Meet the Animals of the Innsbruck Alpine Zoo
TEXT Maximilian Gerl | PHOTOS Lene Harbo Pedersen
Waldrapp Ibis (Geronticus Eremita)
When threatened, the birds protect themselves by pecking with their long, curved beaks. The Waldrapp Ibis was once widespread across southern and central Europe but has experienced a severe decline in numbers. Historically, bearded vultures were hunted, eaten, and poisoned in large numbers. Since 1988 the Alpine Zoo has coordinated an active reintroduction plan for the Waldrapp Ibis. However, it is a long and complicated process, as the Waldrapp was migratory across most of its range. Any reintroduction requires the released birds to be taught to migrate, which will happen hopefully one day soon.
Alpine Ibex (Capra Ibex)
Also known as Steinbock, the ibex is a species of wild mountain goat. It is a sexually dimorphic species with larger males who carry larger, curved horns. During rutting season, males fight for access to females and use their up to one meter long horns in agonistic behaviours. An excellent climber, its preferred habitat is the rocky region along the snow line above Alpine forests, where it occupies steep, rough terrain. They are often seen leaping and climbing arduous rocky places and steep cliffs—and standing majestically on the edge of the abyss.
TEXT Maximilian Gerl | PHOTOS Lene Harbo Pedersen
Domestic Goose (Anser Anser Domesticus)
You can find the domestic geese in the Alpine Zoo’s Farm. This is where you will find species that used to live on farms but are not needed anymore. Originally, the domestic goose was raised for its feathers, which were made into down blankets, and for its delicate meat. Here in the Alpine Zoo they are provided with a wonderful life for as long as they live. These tough little geese have a reputation for being feisty, but given time and patience can become gentle and friendly.
European Bison (Bison Bonasus)
The European Bison, also called the Wisent, is the heaviest surviving wild land animal in Europe. Ingram II. is a mighty adult bull with horns and weighs hundreds of kilograms. However, the species is also extremely agile and capable of jumping. The species lives in mixed deciduous and coniferous forests. Herds are either mixed, and led by a dominant male, or consist of smaller male-only groups. Ingram’s name refers to its origin: The prefix “In” stands for Innsbruck.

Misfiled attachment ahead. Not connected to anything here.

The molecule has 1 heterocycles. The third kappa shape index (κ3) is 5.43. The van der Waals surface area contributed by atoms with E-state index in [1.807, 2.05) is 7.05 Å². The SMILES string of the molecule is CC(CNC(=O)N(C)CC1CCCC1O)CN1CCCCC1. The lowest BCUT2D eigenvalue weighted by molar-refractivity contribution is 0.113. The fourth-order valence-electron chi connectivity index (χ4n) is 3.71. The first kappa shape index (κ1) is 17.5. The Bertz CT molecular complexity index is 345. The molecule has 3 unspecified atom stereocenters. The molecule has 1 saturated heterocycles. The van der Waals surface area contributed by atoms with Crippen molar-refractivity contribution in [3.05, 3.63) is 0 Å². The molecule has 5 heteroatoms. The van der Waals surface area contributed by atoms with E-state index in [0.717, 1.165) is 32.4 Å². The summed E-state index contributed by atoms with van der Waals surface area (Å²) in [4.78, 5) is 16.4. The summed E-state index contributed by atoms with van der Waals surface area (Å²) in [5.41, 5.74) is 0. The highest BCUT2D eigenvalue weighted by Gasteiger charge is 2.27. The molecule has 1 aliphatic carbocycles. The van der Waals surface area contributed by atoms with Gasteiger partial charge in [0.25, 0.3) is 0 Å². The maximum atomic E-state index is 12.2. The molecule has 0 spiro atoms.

Bearded Vulture (Gypaetus Barbatus)
The two bearded vultures at the Innsbruck Alpine Zoo are named Romeo and Julia – however, there’s not much romance associated with these birds. The bearded vulture is distinctively vulturine. It is a large bird with a wingspan of up to three meters. It feeds mostly on the bones of dead animals – that’s why it is nicknamed “bone crusher”. If things work well, Romeo and Juliet will fall in love with each other and build a nest. The female usually lays two eggs, in case things go awry with the firstborn—though it’s usually the littler offspring that meets the bitterest end: The older sibling will dispatch the younger, weaker one, by pecking it to oblivion. The bird’s fearsome nature and lofty residences have earned it few predators.
Turopolje Pig (Sus Scrofa Domesticus)
They have round bellies, stubby legs, and short snouts. They snuffle for food, they oink, grunt, snort, snarl and squeak, they sleep together in nests, cuddled up nose-to-nose and they love taking a mud bath. Sus Scrofa Domesticus is a breed of pig named for Turopolje, Croatia, where it originates. The Croatian population of this pig began falling when a preference for breeds that produced leaner meat began. The war in Croatia (1991–1995) further worsened the situation, bringing the Turopolje nearly to extinction. However, the pigs at the Alpine Zoo are safe and get to live. As happy as a pig in muck.
Sulmtaler Chicken (Gallus Gallus Domesticus)
Sulmtaler chickens are an Austrian breed of domestic chicken. Sulmtaler is a hardy dual-purpose breed, kept both for their laying abilities and high quality fattening as meat birds. It’s not easy to understand why this traditional breed has become rare nowadays. Best known for their heavy feathering, these chickens usually are wheaten-coloured and the hens have an s-shaped comb and a feathery „mane“ that gives them a unique and distinct look – Sulmtaler are the punk rockers among domestic chicken.
Eurasian Lynx (Lynx Lynx)
The largest wild cat in Europe, the lynx hunts by stalking and jumping on its prey, helped by the rugged, forested country in which it resides — they are hard to spot in the wild because of their reddish or brown coat. Moreover, lynxes can see and hear extremely well. They use thick vegetation to remain out of sight while they stalk their prey. They were once quite common across the continent but, by the middle of the 19th century, they had vanished from most of Central and Western Europe. How wonderful that the Alpine Zoo’s colony has produced offspring in 2018, with three kittens born! Every young lynx is important to the success of the species!
Brown Bear (Ursus Arctos)
As its name indicates, the European brown bear is covered in brown fur. Martina was originally found in a tiny cage in Germany along with her two sisters and was rehomed and given a new life by the Alpine Zoo. In the meantime she feels at home in Innsbruck. You can often spot Martina in a sunny area in her very own large natural habitat where she can roam freely.